On October 29, 2014, the Idaho Supreme Court held that Idaho’s implied consent statute is not a valid exception to the warrant requirement for blood draws. State v. Wulff. This means that Idaho’s implied consent statute no longer gives police the power to draw your blood without a warrant and therefore Idaho drivers may refuse to submit to blood draws on this basis.
There are, however, still situations in which a police officer may draw your blood without a warrant. In those cases, determining whether or not a police needs a warrant to draw your blood is assessed case by case and based on the totality of the circumstances. And while the a person’s natural metabolism of alcohol by itself is not recognized as an exception to the warrant requirement, it is a factor that courts consider when determining if a warrantless blood draw is ok.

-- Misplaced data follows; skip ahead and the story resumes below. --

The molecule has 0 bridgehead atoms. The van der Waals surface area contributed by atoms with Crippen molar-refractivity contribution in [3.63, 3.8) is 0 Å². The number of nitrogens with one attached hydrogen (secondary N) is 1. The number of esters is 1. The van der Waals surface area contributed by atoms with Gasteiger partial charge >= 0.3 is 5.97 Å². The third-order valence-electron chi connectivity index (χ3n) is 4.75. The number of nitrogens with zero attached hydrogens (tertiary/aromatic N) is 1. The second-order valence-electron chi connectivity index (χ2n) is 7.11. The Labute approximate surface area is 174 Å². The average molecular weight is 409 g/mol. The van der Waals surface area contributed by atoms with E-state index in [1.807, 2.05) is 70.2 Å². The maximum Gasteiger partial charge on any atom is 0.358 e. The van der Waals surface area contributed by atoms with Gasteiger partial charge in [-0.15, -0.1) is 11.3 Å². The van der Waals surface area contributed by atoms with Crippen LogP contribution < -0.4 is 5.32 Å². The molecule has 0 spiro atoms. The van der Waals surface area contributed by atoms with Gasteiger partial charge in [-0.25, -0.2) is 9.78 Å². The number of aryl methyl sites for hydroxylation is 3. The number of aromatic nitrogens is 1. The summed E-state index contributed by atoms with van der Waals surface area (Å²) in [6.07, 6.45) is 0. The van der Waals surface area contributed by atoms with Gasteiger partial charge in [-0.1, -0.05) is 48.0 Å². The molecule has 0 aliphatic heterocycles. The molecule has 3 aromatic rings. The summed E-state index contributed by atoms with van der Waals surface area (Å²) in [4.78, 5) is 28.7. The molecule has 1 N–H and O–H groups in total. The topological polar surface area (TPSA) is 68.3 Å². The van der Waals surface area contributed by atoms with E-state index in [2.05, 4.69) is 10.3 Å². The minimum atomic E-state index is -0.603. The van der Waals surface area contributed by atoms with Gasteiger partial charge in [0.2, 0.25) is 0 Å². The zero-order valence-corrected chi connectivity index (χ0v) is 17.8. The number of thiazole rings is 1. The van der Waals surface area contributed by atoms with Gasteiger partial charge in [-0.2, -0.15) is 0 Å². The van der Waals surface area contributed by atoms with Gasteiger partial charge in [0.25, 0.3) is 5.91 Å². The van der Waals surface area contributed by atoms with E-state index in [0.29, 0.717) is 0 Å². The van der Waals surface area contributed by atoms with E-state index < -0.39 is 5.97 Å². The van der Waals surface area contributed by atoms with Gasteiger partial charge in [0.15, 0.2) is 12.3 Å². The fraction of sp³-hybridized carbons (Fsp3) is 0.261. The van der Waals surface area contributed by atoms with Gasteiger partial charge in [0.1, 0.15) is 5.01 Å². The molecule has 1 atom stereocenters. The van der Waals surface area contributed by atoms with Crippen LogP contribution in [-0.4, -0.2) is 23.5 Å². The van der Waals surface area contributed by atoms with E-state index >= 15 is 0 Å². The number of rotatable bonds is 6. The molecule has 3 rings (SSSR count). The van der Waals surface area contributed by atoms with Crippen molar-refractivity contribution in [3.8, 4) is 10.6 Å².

The takeaway from State v. Wulff is that Idaho’s implied consent laws do not give police officers the power to perform forced blood draws without a warrant. It is also still important to note that in some situations warrantless blood draws are still allowed, but those exceptions are determined by considering the circumstances in each case.
Devon Wilson, Marketing, PR